Later, once you start to branch out, you can tailor to new platforms by building landing pages, offering coupons, etc.

For now, all your focus should be on one platform.

3. Figure out a way to sell the service

Often times, people will start marketing their product or service and the outcome is not a satisfying one.

This is not necessarily a pricing issue.

Selling your service or product is an art, a certain skill that you learn over time.

It is a combination of many things and it all starts from the very moment you start brainstorming your business.

When selling; your name, your logo, your website,  your slogan, your service, all of it contributes to selling a customer.

In order to make your brand stand out you need to push yourself to be the best and look professional.

People need to gossip about your service, about your customer representatives, about your website, about how much they love your name.

Once they start doing that, they emotionally get attached to your brand.

The more good things they see and read, the better chance of you selling them at double the price of your competitor.

You should also check out our online booking forms, which are designed to help you sell more customers at cheaper costs.

They will also help you bring in more customers for free.

You can check out some tests, and the history of our booking forms here.

4. Optimize for high profit margins

Once you figure out how to sell your product, the next important thing to look out for are your profit margins.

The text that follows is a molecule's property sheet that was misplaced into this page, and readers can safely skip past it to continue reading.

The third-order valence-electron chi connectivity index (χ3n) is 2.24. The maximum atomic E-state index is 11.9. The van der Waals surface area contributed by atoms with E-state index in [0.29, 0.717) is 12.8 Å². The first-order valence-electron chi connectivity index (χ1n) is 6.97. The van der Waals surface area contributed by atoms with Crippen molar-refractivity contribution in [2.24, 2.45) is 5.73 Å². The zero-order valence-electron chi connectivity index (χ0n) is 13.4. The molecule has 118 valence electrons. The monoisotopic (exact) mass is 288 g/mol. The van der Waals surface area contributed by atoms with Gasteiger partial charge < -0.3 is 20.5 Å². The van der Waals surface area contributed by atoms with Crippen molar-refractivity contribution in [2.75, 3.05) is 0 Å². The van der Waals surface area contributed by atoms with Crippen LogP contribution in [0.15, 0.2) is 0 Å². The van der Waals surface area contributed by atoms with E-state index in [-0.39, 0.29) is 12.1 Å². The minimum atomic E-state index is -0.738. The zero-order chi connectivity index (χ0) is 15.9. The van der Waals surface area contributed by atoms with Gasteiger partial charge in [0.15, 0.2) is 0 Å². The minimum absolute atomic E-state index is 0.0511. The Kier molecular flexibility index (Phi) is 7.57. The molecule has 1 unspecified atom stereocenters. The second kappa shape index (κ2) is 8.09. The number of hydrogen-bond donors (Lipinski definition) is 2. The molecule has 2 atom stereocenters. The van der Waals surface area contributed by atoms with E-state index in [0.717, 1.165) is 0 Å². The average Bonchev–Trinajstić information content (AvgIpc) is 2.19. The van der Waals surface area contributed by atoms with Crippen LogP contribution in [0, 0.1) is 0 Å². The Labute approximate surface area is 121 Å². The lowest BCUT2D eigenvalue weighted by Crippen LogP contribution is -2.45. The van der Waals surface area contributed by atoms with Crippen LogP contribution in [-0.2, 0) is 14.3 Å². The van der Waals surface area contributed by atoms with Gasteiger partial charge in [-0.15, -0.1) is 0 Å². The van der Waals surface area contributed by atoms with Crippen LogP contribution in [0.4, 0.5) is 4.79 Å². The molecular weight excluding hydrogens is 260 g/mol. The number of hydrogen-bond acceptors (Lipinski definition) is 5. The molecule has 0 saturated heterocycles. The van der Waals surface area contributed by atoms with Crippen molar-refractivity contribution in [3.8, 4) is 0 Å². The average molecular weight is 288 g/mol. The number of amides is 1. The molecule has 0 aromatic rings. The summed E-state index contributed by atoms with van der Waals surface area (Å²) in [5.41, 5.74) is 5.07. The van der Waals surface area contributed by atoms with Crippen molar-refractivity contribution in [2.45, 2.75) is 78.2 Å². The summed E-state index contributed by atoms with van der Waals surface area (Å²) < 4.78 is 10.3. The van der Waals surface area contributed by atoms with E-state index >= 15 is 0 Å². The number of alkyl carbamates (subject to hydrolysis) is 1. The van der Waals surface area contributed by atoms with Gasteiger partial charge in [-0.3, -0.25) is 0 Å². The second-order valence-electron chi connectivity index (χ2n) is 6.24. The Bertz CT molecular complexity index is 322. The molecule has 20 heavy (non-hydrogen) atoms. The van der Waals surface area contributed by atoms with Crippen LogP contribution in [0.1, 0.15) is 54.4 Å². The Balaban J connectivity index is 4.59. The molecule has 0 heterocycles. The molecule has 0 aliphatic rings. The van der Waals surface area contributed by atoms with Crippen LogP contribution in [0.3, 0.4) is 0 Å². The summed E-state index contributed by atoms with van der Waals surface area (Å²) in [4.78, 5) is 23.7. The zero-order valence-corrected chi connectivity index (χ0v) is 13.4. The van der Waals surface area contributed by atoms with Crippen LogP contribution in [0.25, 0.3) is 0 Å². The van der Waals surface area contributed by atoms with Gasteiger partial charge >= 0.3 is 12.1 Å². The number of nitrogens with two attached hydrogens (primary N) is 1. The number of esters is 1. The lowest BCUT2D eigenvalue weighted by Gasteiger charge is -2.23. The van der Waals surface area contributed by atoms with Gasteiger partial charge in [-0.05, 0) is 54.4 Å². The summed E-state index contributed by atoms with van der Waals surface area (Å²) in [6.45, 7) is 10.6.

Obviously, the more you charge the higher your profit margins are but that is often easier said than done.

Typically from what I learned and gathered from other successful entrepreneurs in the service industry, your profits before taxes should be at least 20%-24% in order to fall into the average category.

25%-32% into the great category and 33%-45% into the excellent category.

Those numbers should be something to focus on when growing your business over the course of several years.

The more you know about these percentages the better you will be able to optimize your business and increase those percentages over time.

Don’t get frustrated seeing 20%-24% your first year.

Having those numbers in year one is a sign that you have a great service and that you built a base to work with for the next several years.

After year one and possibly even year 2 you will have enough data to start increasing those percentages.

Those that are using BookingKoala, make sure you take advantage of your reports section:

If not, then you MUST use something that will help you track all the data you need to optimize your profit margins.

Conclusion

I hope that this blog post helped you see that it’s not always about charging what your competitors are charging.

At the end, it all matters about the value that you give your customers and figuring out a way to market those values to them so that they buy from you and not your competitor.

Work Smarter, Not Harder.